In earlier editions, we put forward the view that philosophy of education involves a critical inquiry into educational concepts, values, and practices. Philosophy of education as critical inquiry means that philosophy itself is a practice that intrinsically raises critical awareness, encourages self-reflexivity, and contributes to the development of intellectual and moral virtues that are essential to good teaching. Our hope is that the selections included here will bear out these claims and show that critical reflection has an important bearing on practical educational decisions.
Student teachers and others encountering philosophy of education for the first time might wonder how best to approach these essays, knowing they will meet with controversial and provocative views and theories that may well conflict with their own ideas and values. Bertrand Russell remarks that if people “have a determination never to surrender certain philosophic beliefs, they are not in the frame of mind in which philosophy can be profitably pursued” (Russell, 1927, p. 299). This comment reminds us that we need to approach philosophical discussions with an open-minded outlook, ready to consider objections to our views and to revise them if we discover we are mistaken (Hare, 1979). Philosophy of education does not arrive at conclusions that all philosophers accept; philosophical ideas typically remain controversial and debatable. In the end, we must judge for ourselves, but this should come after we have given serious consideration to the best arguments we can find, and the conclusions we reach should be held in the same open-minded way. This attitude does not mean that we lack confidence in our beliefs or that we regard other beliefs as equally acceptable but that we see our ideas as open to revision in the light of further evidence and argument (Hare, 1993).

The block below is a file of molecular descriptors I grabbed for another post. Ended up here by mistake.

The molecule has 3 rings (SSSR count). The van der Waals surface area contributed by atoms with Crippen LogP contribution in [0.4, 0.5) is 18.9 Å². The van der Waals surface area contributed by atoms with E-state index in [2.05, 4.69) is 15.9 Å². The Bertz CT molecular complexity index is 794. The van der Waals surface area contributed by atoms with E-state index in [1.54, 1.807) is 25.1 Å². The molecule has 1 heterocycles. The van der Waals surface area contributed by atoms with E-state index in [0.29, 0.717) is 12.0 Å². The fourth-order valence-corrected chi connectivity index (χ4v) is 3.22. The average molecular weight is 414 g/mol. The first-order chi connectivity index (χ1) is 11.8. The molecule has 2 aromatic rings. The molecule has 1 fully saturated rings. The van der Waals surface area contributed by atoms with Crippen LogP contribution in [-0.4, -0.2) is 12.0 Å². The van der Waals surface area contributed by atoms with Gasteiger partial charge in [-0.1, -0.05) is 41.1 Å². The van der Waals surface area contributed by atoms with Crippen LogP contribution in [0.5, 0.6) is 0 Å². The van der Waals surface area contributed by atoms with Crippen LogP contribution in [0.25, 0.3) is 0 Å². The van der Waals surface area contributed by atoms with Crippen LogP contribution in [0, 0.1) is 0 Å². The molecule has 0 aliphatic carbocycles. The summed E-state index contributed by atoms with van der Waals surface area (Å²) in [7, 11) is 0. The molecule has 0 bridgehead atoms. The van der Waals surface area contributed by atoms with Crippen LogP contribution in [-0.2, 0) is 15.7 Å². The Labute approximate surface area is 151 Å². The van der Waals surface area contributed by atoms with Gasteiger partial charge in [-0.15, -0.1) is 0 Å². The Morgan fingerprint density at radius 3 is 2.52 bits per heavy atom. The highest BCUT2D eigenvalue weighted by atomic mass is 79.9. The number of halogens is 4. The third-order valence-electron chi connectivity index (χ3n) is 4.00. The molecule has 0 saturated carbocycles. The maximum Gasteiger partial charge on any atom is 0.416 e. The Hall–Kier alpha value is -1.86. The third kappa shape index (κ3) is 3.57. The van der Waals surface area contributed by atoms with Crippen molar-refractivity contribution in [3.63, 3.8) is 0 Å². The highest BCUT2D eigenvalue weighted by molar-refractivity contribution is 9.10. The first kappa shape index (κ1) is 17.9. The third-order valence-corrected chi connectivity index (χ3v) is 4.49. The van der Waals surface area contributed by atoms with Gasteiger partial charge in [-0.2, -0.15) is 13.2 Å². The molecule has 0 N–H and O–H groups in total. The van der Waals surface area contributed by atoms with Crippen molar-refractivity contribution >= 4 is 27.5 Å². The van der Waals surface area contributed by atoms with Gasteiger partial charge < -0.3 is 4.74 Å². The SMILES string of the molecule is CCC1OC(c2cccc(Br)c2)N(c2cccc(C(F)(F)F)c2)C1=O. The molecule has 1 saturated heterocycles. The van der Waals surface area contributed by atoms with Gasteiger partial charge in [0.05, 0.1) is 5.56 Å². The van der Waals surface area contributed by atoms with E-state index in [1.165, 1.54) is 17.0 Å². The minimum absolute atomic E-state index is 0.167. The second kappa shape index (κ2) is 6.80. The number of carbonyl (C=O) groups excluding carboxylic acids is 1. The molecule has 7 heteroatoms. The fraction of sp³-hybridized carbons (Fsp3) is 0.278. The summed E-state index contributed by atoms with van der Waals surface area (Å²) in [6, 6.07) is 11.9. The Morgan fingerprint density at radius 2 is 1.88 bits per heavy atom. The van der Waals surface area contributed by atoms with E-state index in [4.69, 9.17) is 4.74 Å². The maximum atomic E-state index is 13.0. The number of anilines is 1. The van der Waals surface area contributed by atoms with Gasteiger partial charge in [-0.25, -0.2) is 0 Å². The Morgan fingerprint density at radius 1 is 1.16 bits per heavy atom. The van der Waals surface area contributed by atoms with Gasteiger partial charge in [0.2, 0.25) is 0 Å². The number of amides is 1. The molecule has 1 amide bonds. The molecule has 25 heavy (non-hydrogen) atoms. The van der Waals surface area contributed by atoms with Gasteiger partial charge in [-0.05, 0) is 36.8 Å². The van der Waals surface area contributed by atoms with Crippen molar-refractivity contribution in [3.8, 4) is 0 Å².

The topics, issues, and problems selected for inclusion in this volume are much discussed by philosophers of education today, and this has led to work of high quality that teachers and educators will find relevant and thought-provoking. Six major themes serve to organize the chapters into the various parts that comprise this collection. Each part has its own introduction providing an overview of the chapters in that group and drawing attention to important questions that arise from the discussion. In each part, readers will find there are arguments, insights, and examples that prove to be helpful in thinking about problems and issues that are discussed elsewhere in the book.